Particularly in situations where you are keen to avoid the continuous upgrade cycle imposed by your current storage provider—a cycle which often necessitates replacing entire storage devices—it’s crucial to factor in these potentially significant expenses. These costs may persist even if you are committed to a single hardware vendor but run into incompatibility between brands and models.

#5 Skill and Knowledge Gap

Skill and Knowledge Gap

Storage hardware refresh often-times requires specialized skills and knowledge to effectively manage the new storage technology. IT teams may face challenges related to training, upskilling, or acquiring the expertise needed to implement and manage the old and the new storage infrastructure at the same time. Overcoming the skills and knowledge gap is essential to ensure optimal configuration, performance tuning, and ongoing maintenance of the storage environment.

How Software-Defined Storage Can Help Simplify Hardware Refresh

Software-Defined Storage (SDS) is a novel storage approach that separates storage software from the physical hardware. It provides a flexible layer that automates and simplifies data services management. Being hardware-agnostic, SDS can work across various platforms and reduces vendor lock-in, offering you more control over your storage resources.

Let’s see how SDS benefits you in more detail in correlation with each of the storage refresh challenges discussed above.

Challenge How Software-Defined Storage Can Help
1. Compatibility Challenges and Interoperability Issues Overcome compatibility issues through abstraction enabled by SDS by becoming fully hardware-agnostic across vendors, models, and storage technologies. The fact that SDS makes interoperability possible, it bridges compatibility gaps, enabling cross-system data placement, and better utilization of heterogeneous storage resources.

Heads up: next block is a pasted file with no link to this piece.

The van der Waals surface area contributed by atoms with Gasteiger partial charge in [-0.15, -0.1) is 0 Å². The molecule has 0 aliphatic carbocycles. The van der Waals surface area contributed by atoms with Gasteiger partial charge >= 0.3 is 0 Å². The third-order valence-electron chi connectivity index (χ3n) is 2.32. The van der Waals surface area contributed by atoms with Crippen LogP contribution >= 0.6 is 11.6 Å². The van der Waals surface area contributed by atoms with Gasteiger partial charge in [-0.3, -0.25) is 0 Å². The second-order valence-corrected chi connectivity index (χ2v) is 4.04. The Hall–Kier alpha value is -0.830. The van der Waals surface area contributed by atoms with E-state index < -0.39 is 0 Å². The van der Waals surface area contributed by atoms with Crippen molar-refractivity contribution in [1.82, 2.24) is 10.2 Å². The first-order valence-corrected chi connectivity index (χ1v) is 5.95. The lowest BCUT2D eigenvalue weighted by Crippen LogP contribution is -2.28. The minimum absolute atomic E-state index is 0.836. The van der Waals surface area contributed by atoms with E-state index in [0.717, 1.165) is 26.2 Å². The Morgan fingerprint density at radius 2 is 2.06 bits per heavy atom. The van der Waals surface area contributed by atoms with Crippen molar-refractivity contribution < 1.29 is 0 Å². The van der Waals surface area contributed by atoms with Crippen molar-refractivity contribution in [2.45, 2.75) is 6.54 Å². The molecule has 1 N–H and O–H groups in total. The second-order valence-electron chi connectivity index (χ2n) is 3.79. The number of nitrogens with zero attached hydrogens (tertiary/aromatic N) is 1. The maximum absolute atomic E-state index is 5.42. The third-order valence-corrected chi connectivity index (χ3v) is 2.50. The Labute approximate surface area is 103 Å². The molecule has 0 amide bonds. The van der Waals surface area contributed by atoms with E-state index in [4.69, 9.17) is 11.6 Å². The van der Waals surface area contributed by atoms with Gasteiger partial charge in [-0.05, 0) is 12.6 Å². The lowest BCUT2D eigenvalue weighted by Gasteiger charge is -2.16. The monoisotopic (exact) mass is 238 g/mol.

2. Data Migration Complexities SDS supports fully transparent and non-disruptive data migration, allowing for data access and updates during the migration process, thereby avoiding application downtime. As a result, there is no need to worry about the speed of migration being hindered by older hardware. It doesn’t matter at all anymore as the application remains unaffected.
3. Risk of Adverse Impact on Business Operations By efficiently managing resource allocation during migration, SDS reduces strain on outdated hardware and avoids disruptions and performance degradation during the process.

Even though server virtualization tools like Storage vMotion or Live Migration require resources for migration, SDS can manage this without forcing outdated hardware to handle more than its regular workload.
4. Cost Management and Budget Constraints With SDS, you can expand capacity with commodity hardware rather than expensive premium equipment, thereby reducing CAPEX and OPEX. Unified and automated management of the storage pool helps drive down costs further. The vendor-agnostic nature of SDS helps to avoid the cycle of vendor lock-in, offering flexibility and more cost-effective choices for future upgrades.
5. Skill and Knowledge Gap SDS abstracts away the complexity of storage migration, reducing the need for specialized technical skillsets and knowledge. Migration becomes a background process and IT teams can focus on strategic operations rather than low-level storage management.

SDS offers unparalleled flexibility and scalability to adapt the infrastructure to changing storage needs. Eliminate the need for complete overhauls of the storage infrastructure and benefit from a future-proof solution that can easily accommodate growth and evolving storage requirements.

Contact DataCore today to find out more about our SANsymphony software-defined storage solution and how it can alleviate the complexities and challenges associated with storage hardware refresh and navigate the ever-changing storage landscape while maximizing the value of your storage investments.

DataCore SDS Diagram